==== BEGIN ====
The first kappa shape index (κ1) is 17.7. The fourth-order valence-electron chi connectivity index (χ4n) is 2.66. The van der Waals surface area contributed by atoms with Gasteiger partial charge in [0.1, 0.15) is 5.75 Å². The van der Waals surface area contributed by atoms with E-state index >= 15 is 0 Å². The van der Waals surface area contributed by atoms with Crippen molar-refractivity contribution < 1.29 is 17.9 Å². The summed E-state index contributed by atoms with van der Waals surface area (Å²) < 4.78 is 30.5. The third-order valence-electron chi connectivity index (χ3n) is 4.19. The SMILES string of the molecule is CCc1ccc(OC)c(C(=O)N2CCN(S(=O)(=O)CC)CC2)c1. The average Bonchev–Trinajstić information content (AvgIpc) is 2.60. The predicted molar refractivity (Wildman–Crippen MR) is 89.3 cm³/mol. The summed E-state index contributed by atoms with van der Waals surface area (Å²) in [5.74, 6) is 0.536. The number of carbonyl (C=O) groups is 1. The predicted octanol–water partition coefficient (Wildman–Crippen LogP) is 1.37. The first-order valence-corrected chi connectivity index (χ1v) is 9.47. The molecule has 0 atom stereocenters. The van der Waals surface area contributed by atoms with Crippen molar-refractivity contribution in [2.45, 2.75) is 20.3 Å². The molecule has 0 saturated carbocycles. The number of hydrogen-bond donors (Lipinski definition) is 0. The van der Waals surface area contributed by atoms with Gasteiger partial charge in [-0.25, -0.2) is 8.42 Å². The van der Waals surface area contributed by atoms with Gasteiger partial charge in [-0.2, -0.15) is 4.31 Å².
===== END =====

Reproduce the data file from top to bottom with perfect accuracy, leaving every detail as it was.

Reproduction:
The first kappa shape index (κ1) is 17.7. The fourth-order valence-electron chi connectivity index (χ4n) is 2.66. The van der Waals surface area contributed by atoms with Gasteiger partial charge in [0.1, 0.15) is 5.75 Å². The van der Waals surface area contributed by atoms with E-state index >= 15 is 0 Å². The van der Waals surface area contributed by atoms with Crippen molar-refractivity contribution < 1.29 is 17.9 Å². The summed E-state index contributed by atoms with van der Waals surface area (Å²) < 4.78 is 30.5. The third-order valence-electron chi connectivity index (χ3n) is 4.19. The SMILES string of the molecule is CCc1ccc(OC)c(C(=O)N2CCN(S(=O)(=O)CC)CC2)c1. The average Bonchev–Trinajstić information content (AvgIpc) is 2.60. The predicted molar refractivity (Wildman–Crippen MR) is 89.3 cm³/mol. The summed E-state index contributed by atoms with van der Waals surface area (Å²) in [5.74, 6) is 0.536. The number of carbonyl (C=O) groups is 1. The predicted octanol–water partition coefficient (Wildman–Crippen LogP) is 1.37. The first-order valence-corrected chi connectivity index (χ1v) is 9.47. The molecule has 0 atom stereocenters. The van der Waals surface area contributed by atoms with Crippen molar-refractivity contribution in [2.45, 2.75) is 20.3 Å². The molecule has 0 saturated carbocycles. The number of hydrogen-bond donors (Lipinski definition) is 0. The van der Waals surface area contributed by atoms with Gasteiger partial charge in [-0.25, -0.2) is 8.42 Å². The van der Waals surface area contributed by atoms with Gasteiger partial charge in [-0.2, -0.15) is 4.31 Å².